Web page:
Wild Willy Barrett’s Roaring Touring, plus Cara Elin

This Saturday saw another wonderful, warm and friendly evening at the Brecon Muse, with a full house expertly compered by Mr Phil Sheridan.

The evening started out with Cara Elin, a very talented young singer-songwriter.

Cara Elin

Cara impressed the audience immediately, with her melodic and accomplished jazzy singing style, backed up by her delicate and rhythmic finger-work on resonator guitar. Her tasteful choice of cover versions blended well with her own compositions, in which intelligent lyrics combine impressively with musical influences from folk to jazz.

Her guitar style worked particularly effectively on a delicate version of Radiohead’s ‘No Surprises’, which channeled the quiet melancholy of the original perfectly. She handled the audience with great self-assurance, and we’ll definitely look forward to seeing more of her in the future.

Wild Willy Barrett

Wild Willy Barrett’s Roaring Touring were making a very welcome return visit to the Club, and immediately charmed everybody with their deadpan humour before launching into a blistering-fast set of old-time hillbilly fiddle tunes, presented in a kind of jazzy skiffle style.

As the evening progressed they worked their way through an eclectic range of musical styles and instruments too diverse to list them all. However it soon became clear what excellent musicians they all are, in any style. Mary Holland’s accomplished and sensitive cello playing provides a warm and melodic underpinning to the sound, whilst Jane Williams’ singing, in both Welsh and English, is captivating.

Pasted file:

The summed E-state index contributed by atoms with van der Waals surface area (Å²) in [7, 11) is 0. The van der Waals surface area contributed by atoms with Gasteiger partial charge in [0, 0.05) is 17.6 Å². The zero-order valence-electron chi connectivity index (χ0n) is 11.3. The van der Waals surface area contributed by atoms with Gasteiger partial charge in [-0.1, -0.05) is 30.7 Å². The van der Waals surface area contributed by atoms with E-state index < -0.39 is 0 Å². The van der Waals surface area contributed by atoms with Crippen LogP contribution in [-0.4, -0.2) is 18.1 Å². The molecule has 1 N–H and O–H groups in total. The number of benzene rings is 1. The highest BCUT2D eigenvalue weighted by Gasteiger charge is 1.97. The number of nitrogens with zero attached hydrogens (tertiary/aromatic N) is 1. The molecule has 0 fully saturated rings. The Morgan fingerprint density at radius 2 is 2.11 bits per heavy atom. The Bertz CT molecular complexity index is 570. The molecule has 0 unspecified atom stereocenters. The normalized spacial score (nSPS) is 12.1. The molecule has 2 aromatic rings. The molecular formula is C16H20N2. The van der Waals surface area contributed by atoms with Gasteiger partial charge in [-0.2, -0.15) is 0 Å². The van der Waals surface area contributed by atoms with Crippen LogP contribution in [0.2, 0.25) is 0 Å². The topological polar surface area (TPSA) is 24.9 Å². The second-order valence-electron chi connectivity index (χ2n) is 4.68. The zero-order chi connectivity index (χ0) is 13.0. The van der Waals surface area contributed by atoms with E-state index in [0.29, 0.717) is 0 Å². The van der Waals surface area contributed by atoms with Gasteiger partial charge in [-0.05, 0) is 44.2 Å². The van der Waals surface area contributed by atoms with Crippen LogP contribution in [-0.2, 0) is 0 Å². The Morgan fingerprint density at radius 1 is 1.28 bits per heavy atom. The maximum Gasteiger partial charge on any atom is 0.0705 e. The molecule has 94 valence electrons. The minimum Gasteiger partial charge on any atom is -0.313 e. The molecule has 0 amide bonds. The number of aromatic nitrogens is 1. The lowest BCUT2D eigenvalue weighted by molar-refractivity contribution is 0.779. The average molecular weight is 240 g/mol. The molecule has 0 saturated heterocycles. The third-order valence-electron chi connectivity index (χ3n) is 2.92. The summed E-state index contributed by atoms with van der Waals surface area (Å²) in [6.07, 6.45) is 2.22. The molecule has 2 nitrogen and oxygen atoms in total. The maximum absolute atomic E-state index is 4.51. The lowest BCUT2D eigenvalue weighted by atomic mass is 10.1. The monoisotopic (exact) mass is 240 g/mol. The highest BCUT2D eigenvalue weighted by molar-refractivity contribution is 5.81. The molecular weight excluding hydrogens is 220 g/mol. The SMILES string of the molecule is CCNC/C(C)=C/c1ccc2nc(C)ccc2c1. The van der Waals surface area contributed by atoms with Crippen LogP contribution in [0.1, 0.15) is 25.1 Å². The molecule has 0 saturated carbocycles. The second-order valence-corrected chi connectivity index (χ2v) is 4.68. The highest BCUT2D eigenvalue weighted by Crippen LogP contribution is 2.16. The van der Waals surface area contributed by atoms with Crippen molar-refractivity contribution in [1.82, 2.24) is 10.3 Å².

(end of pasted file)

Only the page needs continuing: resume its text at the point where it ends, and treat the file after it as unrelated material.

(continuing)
Mary Holland
Jane Williams

Wild Willy Barrett himself is of course a famously excellent guitar player, sometimes throwing in a Django-style jazz lick, sometimes a flamenco flourish of deft fingerwork, then at other times a gentler more melodic folky style.

Wild Willy Barrett

The three blended particularly effectively on some of their slower numbers, most memorably Jane’s poignant ‘Turn off the light’, and a lovely Welsh rendition of ‘Sylvia’ (special thanks to the band for doing a Meic Stevens song!).

The evening flew by, and before we knew it they had the audience on their feet for a dance to the final encore of the evening – an irresistibly funky rendition of ‘All about that bass’.

They’re a wonderfully entertaining and multi-skilled band, and the audience had a great time. We’ll look forward to seeing them all again before too long.

As ever, many thanks to all at the Muse, and to everyone who played a part in making this gig possible.



Photos by Barry Hill
Review by Jim Kerslake

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